Let’s compare that to the classes I attend. So if a club only provides one No Gi class per week, do you not think it would make sense to let each weekly class follow on from the last, so say at the end of 6 weeks, you will have had 6 sessions that focus on a specific position? As opposed to what I currently have access to; one technique one week that has perhaps 3-4 follow ups, then the following week a completely unrelated position that also has 3-4 follow ups. There seems to be no session syllabus outline in either of the clubs I train at and I feel that could be improved, greatly. I also don’t feel comfortable voicing my opinion at the classes I attend for fear of going against the host’s traditional patterns and causing offence, which is why I am voicing it on my on blog.
And I use the term host, deliberately.
Hosting vs Coaching
Yes, there is a difference. The joys of lineage mean that you’re unlikely to have your class taken by your art’s founder, or sometimes even the club’s founder, for that matter. As a result, a student of a high rank, given to them by the founder, often takes the class. There is no guarantee that this student is a good coach, though. In fact, I cannot say for sure but I would not be surprised if the top dogs do zero screening on a high level student’s coaching ability, at all. Instead, my inkling is the attitude is far more likely to be ‘Well, they are a brown/black belt, so they know how classes should run and they are able to take several classes a week at another branch of my academy.”
As a result, this student is given the responsibility of taking over this branch but becomes more of a host instead of a coach. They are friendly, they can perform all techniques that they demonstrate and they can probably submit the entirety of attendees. But can they coach?
My answer so far is no, they don’t. Perhaps they can but my leaning is if they could coach, they would have a syllabus. They would also have various ways of demonstrating a technique. If we take the premise that out of all the students in attendance, some will learn best via visual cues, some best by audio and some by kinaesthetic practice, then a good coach will be able to differentiate, perhaps after a few weeks of getting to know their members, which person learns best with which appropriate form of cue. Again, let’s not forget I have been spoilt with good coaching in the world of S&C. Let’s also remember, and this was going to be the original title for this post, you get what you pay for. I pay £10 per class and if we break it down, that’s probably what I receive. I can really understand why people pay for 1-1 tutition for a higher rate if it means they are receiving quality coaching.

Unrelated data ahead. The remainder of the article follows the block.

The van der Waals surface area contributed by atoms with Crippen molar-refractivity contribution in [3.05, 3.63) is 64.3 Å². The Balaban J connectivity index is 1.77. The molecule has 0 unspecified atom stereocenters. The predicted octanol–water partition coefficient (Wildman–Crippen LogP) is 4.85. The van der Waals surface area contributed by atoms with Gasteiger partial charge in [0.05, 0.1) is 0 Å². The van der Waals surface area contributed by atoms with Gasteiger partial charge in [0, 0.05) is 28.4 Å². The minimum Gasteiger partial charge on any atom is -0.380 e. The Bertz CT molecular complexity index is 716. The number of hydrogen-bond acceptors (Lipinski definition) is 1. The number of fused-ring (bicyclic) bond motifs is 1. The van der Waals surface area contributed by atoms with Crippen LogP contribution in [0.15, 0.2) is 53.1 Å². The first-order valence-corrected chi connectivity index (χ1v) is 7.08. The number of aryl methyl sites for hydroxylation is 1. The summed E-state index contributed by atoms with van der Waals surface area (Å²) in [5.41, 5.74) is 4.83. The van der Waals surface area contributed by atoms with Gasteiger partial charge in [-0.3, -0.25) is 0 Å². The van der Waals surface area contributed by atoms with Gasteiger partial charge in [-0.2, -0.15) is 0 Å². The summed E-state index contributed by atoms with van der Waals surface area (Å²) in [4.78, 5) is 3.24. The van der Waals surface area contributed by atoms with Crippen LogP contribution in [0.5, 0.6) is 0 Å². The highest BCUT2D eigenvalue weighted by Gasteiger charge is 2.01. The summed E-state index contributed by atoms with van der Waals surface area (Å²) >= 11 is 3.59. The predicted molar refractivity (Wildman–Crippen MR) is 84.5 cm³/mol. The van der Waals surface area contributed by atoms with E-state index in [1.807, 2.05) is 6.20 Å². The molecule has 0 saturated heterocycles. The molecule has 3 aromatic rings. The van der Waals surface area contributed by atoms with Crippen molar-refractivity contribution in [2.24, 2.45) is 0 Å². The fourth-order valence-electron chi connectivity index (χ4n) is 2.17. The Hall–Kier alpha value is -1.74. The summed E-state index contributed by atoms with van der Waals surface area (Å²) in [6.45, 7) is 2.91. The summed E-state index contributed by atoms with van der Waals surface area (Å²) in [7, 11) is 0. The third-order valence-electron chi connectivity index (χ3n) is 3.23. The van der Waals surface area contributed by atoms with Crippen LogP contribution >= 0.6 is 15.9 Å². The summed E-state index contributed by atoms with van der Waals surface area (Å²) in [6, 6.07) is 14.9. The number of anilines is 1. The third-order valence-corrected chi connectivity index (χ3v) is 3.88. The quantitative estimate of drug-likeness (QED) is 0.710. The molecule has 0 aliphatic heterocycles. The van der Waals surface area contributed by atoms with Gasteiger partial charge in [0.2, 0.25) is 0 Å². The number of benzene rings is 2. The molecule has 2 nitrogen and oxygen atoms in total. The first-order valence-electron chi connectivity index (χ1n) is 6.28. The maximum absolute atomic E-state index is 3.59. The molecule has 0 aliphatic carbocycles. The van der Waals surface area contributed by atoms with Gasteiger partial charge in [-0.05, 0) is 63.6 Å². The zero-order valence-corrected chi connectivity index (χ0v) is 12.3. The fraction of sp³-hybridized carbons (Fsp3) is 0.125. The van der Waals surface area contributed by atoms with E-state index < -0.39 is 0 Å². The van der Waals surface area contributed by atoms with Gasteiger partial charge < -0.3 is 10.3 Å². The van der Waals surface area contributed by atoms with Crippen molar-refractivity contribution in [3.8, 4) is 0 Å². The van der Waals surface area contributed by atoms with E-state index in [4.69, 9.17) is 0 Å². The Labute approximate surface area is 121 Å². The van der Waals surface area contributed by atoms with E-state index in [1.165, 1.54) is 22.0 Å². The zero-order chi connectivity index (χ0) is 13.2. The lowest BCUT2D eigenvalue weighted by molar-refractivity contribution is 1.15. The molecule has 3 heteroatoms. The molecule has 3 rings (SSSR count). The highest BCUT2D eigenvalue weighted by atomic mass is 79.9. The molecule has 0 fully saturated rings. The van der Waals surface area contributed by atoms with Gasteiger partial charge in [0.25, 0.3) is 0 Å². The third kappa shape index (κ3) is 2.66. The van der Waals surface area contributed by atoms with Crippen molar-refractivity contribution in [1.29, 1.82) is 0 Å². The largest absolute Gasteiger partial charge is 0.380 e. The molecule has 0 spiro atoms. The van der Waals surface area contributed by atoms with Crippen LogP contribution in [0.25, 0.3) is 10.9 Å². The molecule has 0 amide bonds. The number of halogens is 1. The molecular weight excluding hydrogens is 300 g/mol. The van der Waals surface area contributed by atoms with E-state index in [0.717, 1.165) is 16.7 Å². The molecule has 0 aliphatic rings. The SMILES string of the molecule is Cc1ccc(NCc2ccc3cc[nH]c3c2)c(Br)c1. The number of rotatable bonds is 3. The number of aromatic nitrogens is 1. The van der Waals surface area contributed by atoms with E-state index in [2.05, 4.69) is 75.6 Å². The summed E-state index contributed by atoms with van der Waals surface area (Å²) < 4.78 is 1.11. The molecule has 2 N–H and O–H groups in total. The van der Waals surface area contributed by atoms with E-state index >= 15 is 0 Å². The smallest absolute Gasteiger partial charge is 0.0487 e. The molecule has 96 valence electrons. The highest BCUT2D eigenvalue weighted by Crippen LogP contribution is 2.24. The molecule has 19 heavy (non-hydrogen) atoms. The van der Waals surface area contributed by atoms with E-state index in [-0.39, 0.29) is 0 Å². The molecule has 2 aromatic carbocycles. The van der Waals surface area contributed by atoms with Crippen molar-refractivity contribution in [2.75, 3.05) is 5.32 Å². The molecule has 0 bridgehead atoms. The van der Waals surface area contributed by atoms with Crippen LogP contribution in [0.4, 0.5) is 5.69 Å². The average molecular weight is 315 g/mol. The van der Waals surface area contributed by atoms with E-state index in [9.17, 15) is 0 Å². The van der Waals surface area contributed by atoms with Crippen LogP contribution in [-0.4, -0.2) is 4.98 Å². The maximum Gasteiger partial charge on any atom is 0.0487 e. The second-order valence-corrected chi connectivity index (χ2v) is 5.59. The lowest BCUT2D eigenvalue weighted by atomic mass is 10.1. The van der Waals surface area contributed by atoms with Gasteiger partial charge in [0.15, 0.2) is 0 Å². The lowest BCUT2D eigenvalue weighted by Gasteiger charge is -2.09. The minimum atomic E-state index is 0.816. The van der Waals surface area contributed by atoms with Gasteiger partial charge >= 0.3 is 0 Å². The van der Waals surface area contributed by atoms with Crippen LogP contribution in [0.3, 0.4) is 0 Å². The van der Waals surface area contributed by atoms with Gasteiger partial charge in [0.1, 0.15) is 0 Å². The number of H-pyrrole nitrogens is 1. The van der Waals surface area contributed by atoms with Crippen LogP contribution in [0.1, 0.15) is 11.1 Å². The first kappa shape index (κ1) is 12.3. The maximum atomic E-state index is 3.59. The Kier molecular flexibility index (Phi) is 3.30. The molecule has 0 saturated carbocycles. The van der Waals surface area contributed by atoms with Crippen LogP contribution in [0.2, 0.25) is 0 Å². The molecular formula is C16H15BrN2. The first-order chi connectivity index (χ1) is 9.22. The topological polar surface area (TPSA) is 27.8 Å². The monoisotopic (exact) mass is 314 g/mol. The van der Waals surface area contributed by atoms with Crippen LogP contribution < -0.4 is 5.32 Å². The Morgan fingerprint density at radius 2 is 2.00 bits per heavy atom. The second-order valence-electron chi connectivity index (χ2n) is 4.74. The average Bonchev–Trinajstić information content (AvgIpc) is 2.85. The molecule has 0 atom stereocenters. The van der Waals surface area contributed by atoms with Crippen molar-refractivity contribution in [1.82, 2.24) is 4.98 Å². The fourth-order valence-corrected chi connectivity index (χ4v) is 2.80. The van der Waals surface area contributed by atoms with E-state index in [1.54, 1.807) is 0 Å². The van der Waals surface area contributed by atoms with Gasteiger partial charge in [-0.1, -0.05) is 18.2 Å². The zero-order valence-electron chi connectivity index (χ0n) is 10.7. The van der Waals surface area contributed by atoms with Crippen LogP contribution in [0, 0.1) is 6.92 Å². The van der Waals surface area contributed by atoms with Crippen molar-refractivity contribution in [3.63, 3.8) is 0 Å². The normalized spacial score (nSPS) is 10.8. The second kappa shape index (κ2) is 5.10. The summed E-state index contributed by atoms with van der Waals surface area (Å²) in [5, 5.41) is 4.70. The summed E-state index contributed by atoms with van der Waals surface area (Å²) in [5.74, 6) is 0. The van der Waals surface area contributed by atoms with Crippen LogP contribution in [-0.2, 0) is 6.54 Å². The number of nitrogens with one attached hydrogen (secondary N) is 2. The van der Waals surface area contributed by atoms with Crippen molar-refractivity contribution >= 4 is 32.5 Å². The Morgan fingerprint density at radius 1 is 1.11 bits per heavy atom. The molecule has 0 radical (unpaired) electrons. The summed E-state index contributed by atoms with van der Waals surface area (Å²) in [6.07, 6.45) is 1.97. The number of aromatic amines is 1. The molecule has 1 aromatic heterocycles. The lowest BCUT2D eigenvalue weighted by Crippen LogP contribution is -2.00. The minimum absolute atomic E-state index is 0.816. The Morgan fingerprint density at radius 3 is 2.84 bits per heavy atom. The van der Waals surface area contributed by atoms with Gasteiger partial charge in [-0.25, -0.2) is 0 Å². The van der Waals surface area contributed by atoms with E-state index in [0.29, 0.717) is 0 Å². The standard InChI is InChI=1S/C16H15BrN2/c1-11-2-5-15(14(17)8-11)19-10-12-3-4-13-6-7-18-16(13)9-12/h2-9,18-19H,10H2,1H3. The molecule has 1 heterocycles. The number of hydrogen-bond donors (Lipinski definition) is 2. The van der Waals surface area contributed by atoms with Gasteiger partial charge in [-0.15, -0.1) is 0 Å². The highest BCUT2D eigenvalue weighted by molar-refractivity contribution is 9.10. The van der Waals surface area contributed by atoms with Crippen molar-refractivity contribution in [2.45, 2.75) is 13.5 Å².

For me, I’m at a stage where I could benefit with a coach cueing me during sparring rounds. Instead, both of my teachers get involved in the sparring rounds themselves, thus putting them out of action until you get to roll with them and ask questions (if you remember to). Fair enough, if they’re as addicted as me they are probably itching to roll come sparring time. Or, if not sparring, they simply sit on the side and watch. Yes, watch the class and say nothing! That bugs me a bit, but hey, perhaps that’s normal for the class’ price bracket.
Regardless of price, though, I feel there is still a lot to be desired with the quality of coaching within the realms of the classes I attend. It’s hard to judge what quality of service should be provided for ten british pounds and I’m quite sure my expectations are too high. But what it does mean is that I’m now hungry to seek out quality coaches for my own practice and up my motivation for providing the best quality coaching I can give to my own students.
Next episode I will be looking at the methods I can employ to improve my own game in the meantime, without a coach.
Latest posts by harrycloudfoot (see all)
- The Positivity of a Thrash Metal Show | The Cloudfoot Diaries #82 - March 7, 2017
- How I have been training around my shoulder injury | The Cloudfoot Diaries #81 - February 24, 2017
- 2 key principles for training around an injury | The Cloudfoot Diaries #80 - February 18, 2017